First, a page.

Does FDIC and SIPC insurance cover multiple accounts at the same bank or financial institution?
SIPC insurance does not cover multiple accounts at the same financial institution. FDIC insurance on the other hand may cover multiple accounts at the same bank if they have different account ownership categories and each account meets the requirements outlined by the FDIC. The types of account ownership categories include:
- Single Accounts
- Retirement Accounts
- Joint Accounts
- Revocable Trust Accounts
- Irrevocable Trust Accounts
- Employee Benefit Plan Accounts
- Corporation/Partnership/Unincorporated Association Accounts
- Government Accounts
For a more in-depth look at what characteristics an account must have to qualify for a particular category, check out the FDIC’s website.
What are sweep networks and how do they increase FDIC coverage?
Sweep networks enable startups to spread their deposits across an interconnected network of banks, without having to open or manage separate bank accounts at each of the institutions. This enables startups to maximize their FDIC coverage while minimizing the operational workload of keeping track of multiple accounts. Startups who participate in sweep network programs receive significantly more FDIC coverage, 11x more with Arc.
How solvent are the FDIC and SIPC?
The FDIC is a government agency funded by premiums paid by member banks, it has a fund balance of $68.6B and a reserve ratio of 1.37%. The SIPC is a private organization funded by the securities industry, it has a fund balance of $2.6B and a reserve ratio of 1.03%.
While this amount may seem sufficient, it’s important to note that JP Morgan Chase, a member of both the FDIC and SIPC, has over $3T in assets under management just by itself. So in the event, that they become insolvent, the funds would be vaporized almost immediately.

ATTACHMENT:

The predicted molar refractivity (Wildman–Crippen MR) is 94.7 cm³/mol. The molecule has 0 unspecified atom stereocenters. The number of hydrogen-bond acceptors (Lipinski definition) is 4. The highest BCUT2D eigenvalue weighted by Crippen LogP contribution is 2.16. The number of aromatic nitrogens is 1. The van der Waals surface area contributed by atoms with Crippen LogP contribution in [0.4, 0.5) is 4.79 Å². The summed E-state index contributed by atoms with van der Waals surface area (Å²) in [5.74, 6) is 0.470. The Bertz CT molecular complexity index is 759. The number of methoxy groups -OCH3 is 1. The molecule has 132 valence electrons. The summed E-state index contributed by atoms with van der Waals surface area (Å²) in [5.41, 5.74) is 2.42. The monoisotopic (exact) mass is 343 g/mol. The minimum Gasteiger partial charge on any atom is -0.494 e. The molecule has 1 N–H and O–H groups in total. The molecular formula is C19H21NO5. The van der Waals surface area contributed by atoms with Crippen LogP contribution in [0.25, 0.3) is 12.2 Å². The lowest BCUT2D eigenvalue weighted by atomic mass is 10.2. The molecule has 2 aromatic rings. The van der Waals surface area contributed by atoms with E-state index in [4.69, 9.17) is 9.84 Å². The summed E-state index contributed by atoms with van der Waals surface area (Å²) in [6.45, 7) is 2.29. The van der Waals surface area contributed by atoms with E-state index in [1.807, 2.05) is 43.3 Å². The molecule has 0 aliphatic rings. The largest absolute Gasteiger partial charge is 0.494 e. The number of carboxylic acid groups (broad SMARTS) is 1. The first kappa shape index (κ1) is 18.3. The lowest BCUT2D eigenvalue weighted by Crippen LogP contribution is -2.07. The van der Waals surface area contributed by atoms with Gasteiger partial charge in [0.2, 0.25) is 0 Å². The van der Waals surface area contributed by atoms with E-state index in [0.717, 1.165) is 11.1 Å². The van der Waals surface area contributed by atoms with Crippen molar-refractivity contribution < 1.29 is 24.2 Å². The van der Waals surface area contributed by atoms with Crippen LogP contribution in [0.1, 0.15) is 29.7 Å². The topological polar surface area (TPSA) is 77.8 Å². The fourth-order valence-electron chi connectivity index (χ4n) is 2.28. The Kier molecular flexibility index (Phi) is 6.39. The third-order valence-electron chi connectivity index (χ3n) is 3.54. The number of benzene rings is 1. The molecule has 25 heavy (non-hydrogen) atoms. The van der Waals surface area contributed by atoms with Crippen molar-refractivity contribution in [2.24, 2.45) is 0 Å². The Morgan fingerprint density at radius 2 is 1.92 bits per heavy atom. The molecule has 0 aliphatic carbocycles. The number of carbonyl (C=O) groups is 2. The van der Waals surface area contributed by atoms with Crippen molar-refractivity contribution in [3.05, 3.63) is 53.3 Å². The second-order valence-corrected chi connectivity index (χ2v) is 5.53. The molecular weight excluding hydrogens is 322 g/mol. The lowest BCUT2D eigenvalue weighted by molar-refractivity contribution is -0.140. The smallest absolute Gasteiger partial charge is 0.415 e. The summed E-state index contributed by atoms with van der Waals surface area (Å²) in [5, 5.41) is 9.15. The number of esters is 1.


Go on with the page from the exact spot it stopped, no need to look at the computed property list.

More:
What happens in the event a member bank of the FDIC defaults?
The likelihood of an FDIC-member-bank failing is extremely low, that said, if a default did occur, the FDIC insurance would pay depositors up to the insurance limit, and then the FDIC would begin the liquidation process of collecting the assets of the failed bank and settling its debts, including claims by its depositors for the amount exceeding the $250k limit.
Are all bank and investment accounts FDIC and SIPC insured?
Not all bank and investment accounts are FDIC and SIPC insured. FDIC insurance covers deposits held in member U.S. banks and savings associations, while SIPC insurance covers investments held in a member-brokerage firm.
What kinds of accounts are FDIC insured vs SIPC Insured?
FDIC insurance covers deposits held in U.S. banks and savings associations. Examples of FDIC-insured accounts can include checking accounts, savings accounts, money market accounts, and certificates of deposit (CDs). SIPC insurance, on the other hand, covers investments held in a brokerage firm such as money market funds, mutual funds, government bonds, treasury bills, and other securities.
Are deposits stored with Arc covered by FDIC or SIPC insurance?
Funds held within your Arc Treasury account are safely and securely stored with our FDIC-insured banking partner, Evolve Bank & Trust, making them eligible for $250,000 FDIC coverage. In addition,$2,500,000 of FDIC insurance is available through a money market sweep offered by BNY Mellon Pershing. Arc also provides access to Money Market Funds and government-backed Treasury Bills that are covered by $500K of SIPC insurance. Learn more about Treasury.
Final thoughts on how bank deposits are protected with FDIC and SIPC insurance
FDIC and SIPC insurance are two of the most important sources of downside protection for your idle funds: FDIC covers up to $250,000 in deposits and SIPC covers up to $500,000 in securities. Regardless of where you choose to store your capital, make sure that it is covered by one of these programs, as the last thing you want to happen is the institution you decide to park your funds with goes bust and you’re left holding the bag.